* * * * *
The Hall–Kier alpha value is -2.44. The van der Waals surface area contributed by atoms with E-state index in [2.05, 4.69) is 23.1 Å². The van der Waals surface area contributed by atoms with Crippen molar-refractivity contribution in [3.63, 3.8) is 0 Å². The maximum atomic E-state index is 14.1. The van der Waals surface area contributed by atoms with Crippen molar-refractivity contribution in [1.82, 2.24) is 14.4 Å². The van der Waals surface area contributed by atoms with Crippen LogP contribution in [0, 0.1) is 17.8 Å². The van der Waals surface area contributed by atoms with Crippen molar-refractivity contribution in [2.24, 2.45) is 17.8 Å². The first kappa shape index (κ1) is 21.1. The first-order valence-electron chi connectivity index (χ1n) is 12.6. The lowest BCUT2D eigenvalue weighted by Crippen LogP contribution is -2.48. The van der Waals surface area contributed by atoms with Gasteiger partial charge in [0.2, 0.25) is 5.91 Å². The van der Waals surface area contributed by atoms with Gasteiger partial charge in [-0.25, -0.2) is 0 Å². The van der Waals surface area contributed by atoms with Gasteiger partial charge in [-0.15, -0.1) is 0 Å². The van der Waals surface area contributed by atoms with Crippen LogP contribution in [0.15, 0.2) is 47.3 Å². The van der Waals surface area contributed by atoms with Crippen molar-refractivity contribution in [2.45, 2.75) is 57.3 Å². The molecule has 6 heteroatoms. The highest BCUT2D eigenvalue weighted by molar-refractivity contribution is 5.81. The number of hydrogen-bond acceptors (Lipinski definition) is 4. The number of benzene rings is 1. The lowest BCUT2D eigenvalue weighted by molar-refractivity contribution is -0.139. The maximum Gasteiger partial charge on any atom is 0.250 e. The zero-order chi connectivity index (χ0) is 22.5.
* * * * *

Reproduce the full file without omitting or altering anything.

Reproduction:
The Hall–Kier alpha value is -2.44. The van der Waals surface area contributed by atoms with E-state index in [2.05, 4.69) is 23.1 Å². The van der Waals surface area contributed by atoms with Crippen molar-refractivity contribution in [3.63, 3.8) is 0 Å². The maximum atomic E-state index is 14.1. The van der Waals surface area contributed by atoms with Crippen molar-refractivity contribution in [1.82, 2.24) is 14.4 Å². The van der Waals surface area contributed by atoms with Crippen LogP contribution in [0, 0.1) is 17.8 Å². The van der Waals surface area contributed by atoms with Crippen molar-refractivity contribution in [2.24, 2.45) is 17.8 Å². The first kappa shape index (κ1) is 21.1. The first-order valence-electron chi connectivity index (χ1n) is 12.6. The lowest BCUT2D eigenvalue weighted by Crippen LogP contribution is -2.48. The van der Waals surface area contributed by atoms with Gasteiger partial charge in [0.2, 0.25) is 5.91 Å². The van der Waals surface area contributed by atoms with Gasteiger partial charge in [-0.25, -0.2) is 0 Å². The van der Waals surface area contributed by atoms with Gasteiger partial charge in [-0.15, -0.1) is 0 Å². The van der Waals surface area contributed by atoms with Crippen LogP contribution in [0.15, 0.2) is 47.3 Å². The van der Waals surface area contributed by atoms with Crippen molar-refractivity contribution in [2.45, 2.75) is 57.3 Å². The molecule has 6 heteroatoms. The highest BCUT2D eigenvalue weighted by molar-refractivity contribution is 5.81. The number of hydrogen-bond acceptors (Lipinski definition) is 4. The number of benzene rings is 1. The lowest BCUT2D eigenvalue weighted by molar-refractivity contribution is -0.139. The maximum Gasteiger partial charge on any atom is 0.250 e. The zero-order chi connectivity index (χ0) is 22.5.